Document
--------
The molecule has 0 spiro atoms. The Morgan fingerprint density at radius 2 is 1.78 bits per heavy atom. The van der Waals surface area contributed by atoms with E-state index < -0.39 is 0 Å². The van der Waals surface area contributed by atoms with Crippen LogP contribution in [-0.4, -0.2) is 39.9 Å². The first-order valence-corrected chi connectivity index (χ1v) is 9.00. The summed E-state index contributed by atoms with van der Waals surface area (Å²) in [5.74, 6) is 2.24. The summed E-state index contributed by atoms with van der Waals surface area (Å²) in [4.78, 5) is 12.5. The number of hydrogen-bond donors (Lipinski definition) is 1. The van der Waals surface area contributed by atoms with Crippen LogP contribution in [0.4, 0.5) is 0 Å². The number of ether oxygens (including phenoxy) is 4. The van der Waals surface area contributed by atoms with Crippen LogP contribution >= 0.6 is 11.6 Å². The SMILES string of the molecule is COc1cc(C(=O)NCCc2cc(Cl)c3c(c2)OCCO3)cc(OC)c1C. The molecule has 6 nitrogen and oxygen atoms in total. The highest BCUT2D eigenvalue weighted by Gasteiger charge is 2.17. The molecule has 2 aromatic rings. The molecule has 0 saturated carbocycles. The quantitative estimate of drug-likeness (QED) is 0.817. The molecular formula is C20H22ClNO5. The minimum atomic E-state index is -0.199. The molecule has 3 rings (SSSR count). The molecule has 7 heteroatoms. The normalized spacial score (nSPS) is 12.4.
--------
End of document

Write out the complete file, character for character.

The molecule has 0 spiro atoms. The Morgan fingerprint density at radius 2 is 1.78 bits per heavy atom. The van der Waals surface area contributed by atoms with E-state index < -0.39 is 0 Å². The van der Waals surface area contributed by atoms with Crippen LogP contribution in [-0.4, -0.2) is 39.9 Å². The first-order valence-corrected chi connectivity index (χ1v) is 9.00. The summed E-state index contributed by atoms with van der Waals surface area (Å²) in [5.74, 6) is 2.24. The summed E-state index contributed by atoms with van der Waals surface area (Å²) in [4.78, 5) is 12.5. The number of hydrogen-bond donors (Lipinski definition) is 1. The van der Waals surface area contributed by atoms with Crippen LogP contribution in [0.4, 0.5) is 0 Å². The number of ether oxygens (including phenoxy) is 4. The van der Waals surface area contributed by atoms with Crippen LogP contribution >= 0.6 is 11.6 Å². The SMILES string of the molecule is COc1cc(C(=O)NCCc2cc(Cl)c3c(c2)OCCO3)cc(OC)c1C. The molecule has 6 nitrogen and oxygen atoms in total. The highest BCUT2D eigenvalue weighted by Gasteiger charge is 2.17. The molecule has 2 aromatic rings. The molecule has 0 saturated carbocycles. The quantitative estimate of drug-likeness (QED) is 0.817. The molecular formula is C20H22ClNO5. The minimum atomic E-state index is -0.199. The molecule has 3 rings (SSSR count). The molecule has 7 heteroatoms. The normalized spacial score (nSPS) is 12.4.